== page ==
std::pair<std::function<int()>, std::function<int()>> addSome() {
    // We store the "a" and "b" ints instead in a shared_ptr containing a pair.
    auto numbers = std::make_shared<std::pair<int, int>>(0, 0);

    // a becomes numbers->first
    // b becomes numbers->second

    // And we capture the shared_ptr by value.
    return std::make_pair(
        [numbers] {
            return numbers->first + numbers->second;
        [numbers] {
            return numbers->first;

int main() {
    auto f = addSome();
    // We break apart the output into two statements to guarantee that f.first()
    // is evaluated prior to f.second().
    std::cout << f.first();
    std::cout << " " << f.second();
    return 0;

(See it run.)

  • This is a slightly old answer, but I ran across it while wondering about the same thing (capturing by reference of an out-of-scope local variable). But! Now I wonder if it's true that cout << f.first() << " " << f.second() could execute first() and second() in either order. I am skeptical -- if the iostream operators were syntactic sugar for big_print( f.first()," ",f.second() ) then I'd agree -- compiler can compute args for one function in any order. But cout << a << b << c is actually 3 calls of operator<<(s&,val), so by operator precedence, I think it has to go left->right.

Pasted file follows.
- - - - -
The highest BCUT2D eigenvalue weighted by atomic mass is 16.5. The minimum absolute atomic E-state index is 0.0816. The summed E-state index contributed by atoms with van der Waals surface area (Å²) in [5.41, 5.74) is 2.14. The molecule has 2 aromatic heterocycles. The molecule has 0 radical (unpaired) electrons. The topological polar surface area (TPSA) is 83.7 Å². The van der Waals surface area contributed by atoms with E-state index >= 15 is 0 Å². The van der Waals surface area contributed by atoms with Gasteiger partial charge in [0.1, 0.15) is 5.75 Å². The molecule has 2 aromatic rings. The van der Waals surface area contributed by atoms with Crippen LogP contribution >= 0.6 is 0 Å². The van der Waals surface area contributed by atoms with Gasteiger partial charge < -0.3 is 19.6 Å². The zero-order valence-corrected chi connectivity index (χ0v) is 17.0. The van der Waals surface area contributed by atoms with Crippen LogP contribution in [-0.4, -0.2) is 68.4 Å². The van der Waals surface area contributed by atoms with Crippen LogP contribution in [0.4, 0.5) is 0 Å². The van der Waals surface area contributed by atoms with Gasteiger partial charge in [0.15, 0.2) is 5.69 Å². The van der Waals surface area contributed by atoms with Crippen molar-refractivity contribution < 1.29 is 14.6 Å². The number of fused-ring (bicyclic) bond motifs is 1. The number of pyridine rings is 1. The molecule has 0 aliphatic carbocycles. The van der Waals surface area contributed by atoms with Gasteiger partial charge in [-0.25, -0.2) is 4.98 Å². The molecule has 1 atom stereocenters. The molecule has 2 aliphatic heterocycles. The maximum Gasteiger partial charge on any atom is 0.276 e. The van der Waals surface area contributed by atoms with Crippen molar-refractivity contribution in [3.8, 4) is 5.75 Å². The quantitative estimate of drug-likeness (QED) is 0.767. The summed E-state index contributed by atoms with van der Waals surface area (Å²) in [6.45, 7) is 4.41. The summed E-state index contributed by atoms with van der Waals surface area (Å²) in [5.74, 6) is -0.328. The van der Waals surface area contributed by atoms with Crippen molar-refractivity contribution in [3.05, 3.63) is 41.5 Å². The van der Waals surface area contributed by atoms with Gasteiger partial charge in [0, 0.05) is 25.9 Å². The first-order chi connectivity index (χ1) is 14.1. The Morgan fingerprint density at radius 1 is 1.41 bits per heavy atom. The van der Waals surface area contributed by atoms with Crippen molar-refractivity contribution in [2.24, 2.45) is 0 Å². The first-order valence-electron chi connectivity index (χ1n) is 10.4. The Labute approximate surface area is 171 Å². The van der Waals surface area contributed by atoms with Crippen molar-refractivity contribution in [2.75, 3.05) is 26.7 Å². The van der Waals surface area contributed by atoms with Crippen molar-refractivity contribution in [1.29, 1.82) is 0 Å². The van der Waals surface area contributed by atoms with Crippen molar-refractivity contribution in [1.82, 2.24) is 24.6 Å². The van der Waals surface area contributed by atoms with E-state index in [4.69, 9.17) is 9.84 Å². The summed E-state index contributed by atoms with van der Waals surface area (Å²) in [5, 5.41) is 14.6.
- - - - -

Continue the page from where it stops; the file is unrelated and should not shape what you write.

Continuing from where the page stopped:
– Dave M.
    Sep 27, 2020 at 23:27
  • NVM, @cdhowie is right. cout << a << b << c is operator<<( operator<<( operator<<( cout, a ), b ), c ), and either of the dyads could be done first. So evaluation could be a before cout, b before operator<<(cout,a), or c before operator<<(operator<<(cout,a),b). Weird.
    – Dave M.
    Sep 27, 2020 at 23:38
  • Technically, the order of executing the lambdas in this specific scenario is termed as unspecified behavior as the compiler is free to reorder the evaluation of arguments in any way it wants.
    – ghd
    Mar 7, 2022 at 10:39

Unfortunately C++ lambdas can capture by reference but don't solve the "upwards funarg problem".

Doing so would require allocating captured locals in "cells" and garbage collection or reference counting for deallocation. C++ is not doing it and unfortunately this make C++ lambdas a lot less useful and more dangerous than in other languages like Lisp, Python or Javascript.

More specifically in my experience you should avoid at all costs implicit capture by reference (i.e. using the [&](…){…} form) for lambda objects that survive the local scope because that's a recipe for random segfaults later during maintenance.

Always plan carefully about what to capture and how and about the lifetime of captured references.